Different Types Of Office Space On LookingForSpace.com

09-18-2016 | by Looking For Space


This is the old standard that started the fractional office space market. The concept was for an entity to lease or a large space from a Landlord, with permission to sub-sublease many individual offices to a diverse group of businesses. It really was a great idea and it took of at warp speed because there were plenty of small businesses that just needed 1 office. The concept of a "serviced office suite" was also very appealing because it meant that there would be third party management of all of the services that the subtenant consumes. This includes the professional receptionist, shared conference room use, management of the IT and Telephone infrastructure, provision of office supplies, availability of copy/scan/fax and more. The point being that the tenant can use all of the amenities provided by the executive suite management - and can then focus on their own business as opposed to focusing on managing the real estate platform their business uses. In this environment, everything is taken care of.


This is a subset of the Executive Office Suite, usually operated by an attorney or law firm that rents offices and groups of offices to other attorneys and small law firms. We know that "birds of a feather flock together" and this is certainly the case when it comes to attorneys. A small, solo practitioner can rent space in an environment that "feels" like a larger law firm and very often the tenancies lead to sharing of business and referrals between the attorneys in the suite. We've seen Law Office Suites all over the US - and it is a very popular subset in the suite business. We take special care to list spaces that are in legal office suites because they are totally in line with our business effort to support small legal tenants in their search for shared office space.


This is a more updated executive suite with a different type of layout - usually open space with a high concentration of desks (or benches) where people work in a wide open space, with some private offices around the perimeter. All of the amenities can be provided in a Co Working Suite in the same fashion as an Executive Office Suite, but the differentiating factor here is that the former caters to tech and creative firms, and the latter caters to a more traditional office user like an attorney or accountant. The Co Working space also usually offers very flexible lease terms where the space can be rented by the day, week or month. This actually allows for immediate expansion as a company grows, and the opposite when space needs to be reduced. It is perfect for a young company that wants a feeling of collaboration and community.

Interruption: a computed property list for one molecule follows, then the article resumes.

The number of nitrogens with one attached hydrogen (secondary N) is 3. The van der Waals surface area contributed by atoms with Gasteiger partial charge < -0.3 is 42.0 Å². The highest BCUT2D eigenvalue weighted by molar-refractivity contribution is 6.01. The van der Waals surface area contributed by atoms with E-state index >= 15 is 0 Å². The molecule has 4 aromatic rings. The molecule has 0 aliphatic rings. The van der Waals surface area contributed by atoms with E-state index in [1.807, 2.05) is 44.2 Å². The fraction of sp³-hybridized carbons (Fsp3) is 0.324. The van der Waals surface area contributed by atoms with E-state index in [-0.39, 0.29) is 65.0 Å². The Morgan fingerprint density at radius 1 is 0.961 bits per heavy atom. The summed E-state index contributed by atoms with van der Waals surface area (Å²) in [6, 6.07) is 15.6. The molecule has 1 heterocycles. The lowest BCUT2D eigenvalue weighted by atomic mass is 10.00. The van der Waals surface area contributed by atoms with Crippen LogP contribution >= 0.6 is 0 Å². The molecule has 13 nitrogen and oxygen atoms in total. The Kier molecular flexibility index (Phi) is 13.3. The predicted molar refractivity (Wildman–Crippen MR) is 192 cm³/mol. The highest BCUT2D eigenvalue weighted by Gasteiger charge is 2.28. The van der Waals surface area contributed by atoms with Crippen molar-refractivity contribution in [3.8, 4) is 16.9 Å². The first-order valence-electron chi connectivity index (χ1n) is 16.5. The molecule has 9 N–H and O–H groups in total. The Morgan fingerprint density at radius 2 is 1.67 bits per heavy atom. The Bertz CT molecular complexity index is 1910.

When creative companies grow out of the co working or executive office suite space, they generally take "private" space that has many of the same open design characteristics. Often the core of the space is a collection of desks and benches and there are collaborative meeting areas or lounges throughout. Usually a well stocked kitchen and coffee bar is an important area, and often they have private phone booths for conversations that can't be had in the open space. Often we see these spaces with exposed ducts, high ceilings, polished concrete floors, exposed metal doors. We've seen a lot of "old school" businesses transitioning to this type of space as the younger workforce becomes a more significant part of the working population.


Separately demised units of private space that are generally built with a high concentration of perimeter private offices of various sizes relative to the position of the occupant in the corporate hierarchy. We see reception areas with couches and chairs for waiting visitors, and usually several conference rooms proximate to the entrance. The core of the space is often utility use like kitchen, Lunch Room, Copy Room, File Storage Room, IT & Telephone room, mechanical equipment etc. The space is generally used for "rooms" for various uses. The main trend we are seeing here is that the rooms tend to get smaller across the board, each time a traditional firm builds out a new space.

Of all the space types, it appears that the Co Working Space segment has had the most profound effect on the commercial real estate market in the past few years because of the sheer bulk of space that is being leased for this use. Co-Working should also include INCUBATOR SPACE where a start-up company can get space along with the advice of mentors and Angel investors. The commercial office landscape is changing - and Co Working is a major factor, which interestingly enough is going to develop an offshoot called Co Living - which is the same shared concept only with bedrooms instead of desk space. This is a new, evolving trend that could be as huge as Co Working if the idea takes off and translates to a sustainable business model

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